How to Approach Job Search Having Resume Gaps Due to Medical Leaves
[00:00:00] I worked in a medium-sized firm for two years after a state court clerkship. I had to take a medical leave for two years, questions on how to pursue the job search, addressing the gap in my resume.
The first thing is if you did that's great. You worked for three years. If you did have to take medical leave if you're a woman many times people will assume that you have kids and want to go back to work. If you're a man you may have to bring up that leave of absence. But it is a good market right now.
So what I would recommend doing is applying to as many places as you can hopefully you can apply to both law firms and then places and other practice settings I would apply to openings. And I would also apply to places that don't have openings and no openings. One of the things that I think is very useful for you to do wherever market you're in is to always research and look at Google and things like that to see firms that may be in different areas you'd be interested in, applying to as many geographic areas as you possibly can, is always important. I've done like searches before for firms, I'm just thinking right now in Hawaii, for example, and they've had an impossible time attracting applicants which would seem very [00:01:00] unusual when these law firms are like, right on beaches and so forth.
You want to make sure that when you're applying to positions you're always applying to as many geographic regions and places as possible. You want to make sure that especially with your bar and when you're trying to get back to work applying to a range of firms is often important.
And then just because you were out for two years, it's generally not a good idea. I'll leave. But when you get into interviews and then people see you and like you they're more likely to hire you than if you talk about a medical leave of absence right when you're in your resume.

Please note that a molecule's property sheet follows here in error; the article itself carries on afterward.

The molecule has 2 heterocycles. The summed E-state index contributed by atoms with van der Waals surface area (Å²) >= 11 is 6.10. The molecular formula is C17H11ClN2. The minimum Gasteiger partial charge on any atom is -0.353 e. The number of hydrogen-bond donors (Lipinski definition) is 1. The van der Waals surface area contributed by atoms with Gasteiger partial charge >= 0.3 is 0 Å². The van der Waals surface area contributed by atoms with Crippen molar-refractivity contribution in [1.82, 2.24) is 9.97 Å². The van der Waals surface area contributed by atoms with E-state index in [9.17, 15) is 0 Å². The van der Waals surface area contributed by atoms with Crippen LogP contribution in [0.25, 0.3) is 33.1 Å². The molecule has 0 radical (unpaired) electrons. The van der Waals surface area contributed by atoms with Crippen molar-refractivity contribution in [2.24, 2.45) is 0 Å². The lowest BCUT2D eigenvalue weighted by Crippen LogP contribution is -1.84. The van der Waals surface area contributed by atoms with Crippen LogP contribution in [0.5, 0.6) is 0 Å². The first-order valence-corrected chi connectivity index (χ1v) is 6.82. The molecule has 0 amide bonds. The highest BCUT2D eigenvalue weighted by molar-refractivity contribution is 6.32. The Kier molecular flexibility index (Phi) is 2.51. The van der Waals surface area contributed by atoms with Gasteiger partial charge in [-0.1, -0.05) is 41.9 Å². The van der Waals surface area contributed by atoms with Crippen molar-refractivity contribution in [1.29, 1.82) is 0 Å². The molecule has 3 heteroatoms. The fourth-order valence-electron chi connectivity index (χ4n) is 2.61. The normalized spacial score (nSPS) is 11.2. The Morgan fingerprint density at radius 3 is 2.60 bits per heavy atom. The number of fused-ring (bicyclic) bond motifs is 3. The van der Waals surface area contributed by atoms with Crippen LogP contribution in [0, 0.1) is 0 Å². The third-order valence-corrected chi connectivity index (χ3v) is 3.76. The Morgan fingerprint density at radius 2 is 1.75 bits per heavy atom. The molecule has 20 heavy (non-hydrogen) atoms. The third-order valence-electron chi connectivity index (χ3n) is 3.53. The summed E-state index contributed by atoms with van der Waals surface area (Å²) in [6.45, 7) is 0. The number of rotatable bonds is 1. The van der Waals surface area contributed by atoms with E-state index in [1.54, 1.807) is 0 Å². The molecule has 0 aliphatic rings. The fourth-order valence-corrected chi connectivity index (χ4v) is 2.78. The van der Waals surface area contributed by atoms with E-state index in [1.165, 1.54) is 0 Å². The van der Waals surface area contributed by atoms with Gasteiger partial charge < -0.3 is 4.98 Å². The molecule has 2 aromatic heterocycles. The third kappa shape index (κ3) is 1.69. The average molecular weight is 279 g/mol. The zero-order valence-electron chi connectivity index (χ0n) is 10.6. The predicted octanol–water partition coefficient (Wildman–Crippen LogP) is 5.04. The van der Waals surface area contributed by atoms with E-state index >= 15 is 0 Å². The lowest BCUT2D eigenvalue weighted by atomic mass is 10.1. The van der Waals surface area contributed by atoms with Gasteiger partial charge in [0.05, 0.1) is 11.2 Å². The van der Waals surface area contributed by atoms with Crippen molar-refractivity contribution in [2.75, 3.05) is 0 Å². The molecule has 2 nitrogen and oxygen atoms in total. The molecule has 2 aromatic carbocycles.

So I wouldn't bring it up. Really, and again, if you're a woman, I'm just going to assume you have tents, usually having, I'm not saying that sexist or not sex status, but that's what they will say. And if you're just applying for jobs you can do it that way.
The other thing you can often do is, just some of the suggestions that I've made on this webinar so far, which is not email, many times showing up or, hand-delivering application if it's a local law firm,
I used to have an office, in downtown Malibu, like in the there's this big center there. And every so often, people would walk in and hand-deliver their resume, and I can remember everyone that's ever done that
[00:02:00] like, once every six months or something. And their odds of getting hired were very good.
I used to be in downtown Los Angeles and people would come in all the time and deliver resumes and and those people would get a lot of attention. These sorts of things are good if you need to stick out and you want people to see you people like that it's a good way to get hired.
I would say, writing people is another good way to get hired as things sit on their desk resumes instead of sitting in there. Anything physical is good, but I don't think you're going to have too much trouble finding that position, but those are things I would recommend.